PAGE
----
Sorry for the wonderful quality of this picture, but I wanted to give you at least a feel for the next dish which didn’t photograph well in the dark (I wonder why). Since everyone and their mother now loves brussels sprouts, we did everyone a favor and ordered the crispy Coles de Bruselas. They were good and a little spicy, but nothing really to write home about here. Fortunately and unfortunately, the mind-blowing brussels sprouts at dell’anima will always have the #1 spot in my belly.
So…the paella we ate…wasn’t this paella on the restaurant’s homepage which was practically begging me to order it. Our paella was too salty and kind of boring. I can’t quite describe why we didn’t like it, but the saltiness was definitely a deterrent. I really wanted to have another paella spot I could go to in the city besides Socarrat, but I guess I’ll have to keep looking!
Again, another wonderful picture courtesy of Fatty Kat. My phone is in need of some TLC…I’ll tell you that much! So our dessert choice was largely up to me (as usual), and I have to say that I could have and should have done much better. The Torta de Manzana – warm apple cake – sounded great on paper and from our server, but it fell flat when it reached our mouths (not literally). The heavy cake with rum ice cream and caramel just wasn’t very special not to mention a little too heavy and sticky. Oh well, you win some, you lose some. On my next visit, I want to try the caramelized Spanish toast with hazelnut ice cream! Mmm, sounds great.
Despite a few hiccups towards the end, I really enjoyed this meal at Tertulia. Our server was knowledgeable and a little too snooty for his own good, but I’ll give him credit for doing his job well. The bustling environment paired with young and sexy professionals in this downtown location was very much “New York,” ya know? Although it was a scene and would’ve been much crazier if we weren’t lucky enough to get a reservation, this experience was one that warrants another visit in the near future. Nomz away, my fatties.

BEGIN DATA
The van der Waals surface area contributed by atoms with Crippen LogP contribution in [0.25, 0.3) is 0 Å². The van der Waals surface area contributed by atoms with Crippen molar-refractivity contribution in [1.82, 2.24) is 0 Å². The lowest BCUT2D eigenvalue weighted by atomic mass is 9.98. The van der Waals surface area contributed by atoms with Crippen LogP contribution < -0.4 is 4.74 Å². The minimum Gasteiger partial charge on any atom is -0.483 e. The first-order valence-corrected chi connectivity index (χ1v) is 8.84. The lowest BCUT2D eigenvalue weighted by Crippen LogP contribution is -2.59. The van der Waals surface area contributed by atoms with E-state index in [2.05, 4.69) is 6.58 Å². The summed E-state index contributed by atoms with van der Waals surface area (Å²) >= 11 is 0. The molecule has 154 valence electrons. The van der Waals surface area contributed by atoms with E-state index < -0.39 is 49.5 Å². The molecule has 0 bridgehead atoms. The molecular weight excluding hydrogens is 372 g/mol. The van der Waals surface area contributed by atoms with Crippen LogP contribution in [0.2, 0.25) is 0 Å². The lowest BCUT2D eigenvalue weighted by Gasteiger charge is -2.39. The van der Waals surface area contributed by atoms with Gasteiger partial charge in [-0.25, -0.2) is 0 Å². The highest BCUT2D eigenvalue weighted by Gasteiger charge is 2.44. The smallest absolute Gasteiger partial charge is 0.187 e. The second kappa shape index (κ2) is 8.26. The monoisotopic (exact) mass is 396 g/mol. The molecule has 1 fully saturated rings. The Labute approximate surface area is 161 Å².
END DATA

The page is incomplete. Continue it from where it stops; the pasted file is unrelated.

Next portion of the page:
Do you know what Sushi of Gari means in Japanese? “You-will-go-broke-eating-here.” Yup, that’s what it means. Was it worth it? Hell yes. Incredible food is always worth it, and crappy food, whether $10 (Oaxaca Taqueria) or $100 (The Fat Radish), is always far more disappointing (#foochebag).
The three of us fatties ordered the sushi and sashimi omakase which is essentially anything the chef wants to serve you (his “tasting menu”). The chef generally presents innovative plates with that day’s freshest fish and other ingredients.
Essentially, we got 4 courses starting with an amuse bouche of a tiny sliver of a beet, mackerel rolled in an egg sheet and a crab omelette. I didn’t particularly love any of these 3 things, but they were fine to tease my taste buds.
We ordered the zesty Hijiki (not pictured) salad and Gindara Kasuzuke (broiled marinated black cod) à la carte to get some food in our systems early on in the meal (and because we’re glutinous fatties). I guess I never realized that seaweed salads at fancy Japanese restaurants look more like this than this. I swear it was super fresh and delicious with a (real) ginger dressing. Just looks a little funny, that’s all. The cod filet was incredibly juicy and broke off easily in glistening chunks of delicious fish. It was broiled to a beautiful golden hue which gave the fish a slightly crispy exterior with a bit of a smoky flavor.
Now this plate can be described as a KNOCKOUT VICTORY FOR MY BELLY. Everything on here was phenomenal, from the plump West Coast oyster to the fresh raw baby squid to the fattiest toro in the world to the tangy mackerel ceviche that was not fishy at all. Mmmmmm……..so yummy.
Now here’s where the real fun begins. I can’t quite remember everything I ate, but all the sushi had some innovative compliment (i.e. tofu cream, roasted tomato, etc.) that enhanced and highlighted the quality of the sushi. This is what Andrew calls modern Japanese cuisine vs. Sushi Yasuda which is more traditional.
This platter looked yummy from afar, but as it made its way to our table, there was nothing else in the world I wanted more! Starting from left to right…the salmon with roasted tomato was phenomenal. Uh…I hate when my fatty memory fails me. I can’t remember what that 2nd piece was but it was delicious like everything else we had that night! The amaebi (shrimp) and squid sushi were also super nomzworthy – characteristically sweet and super fresh.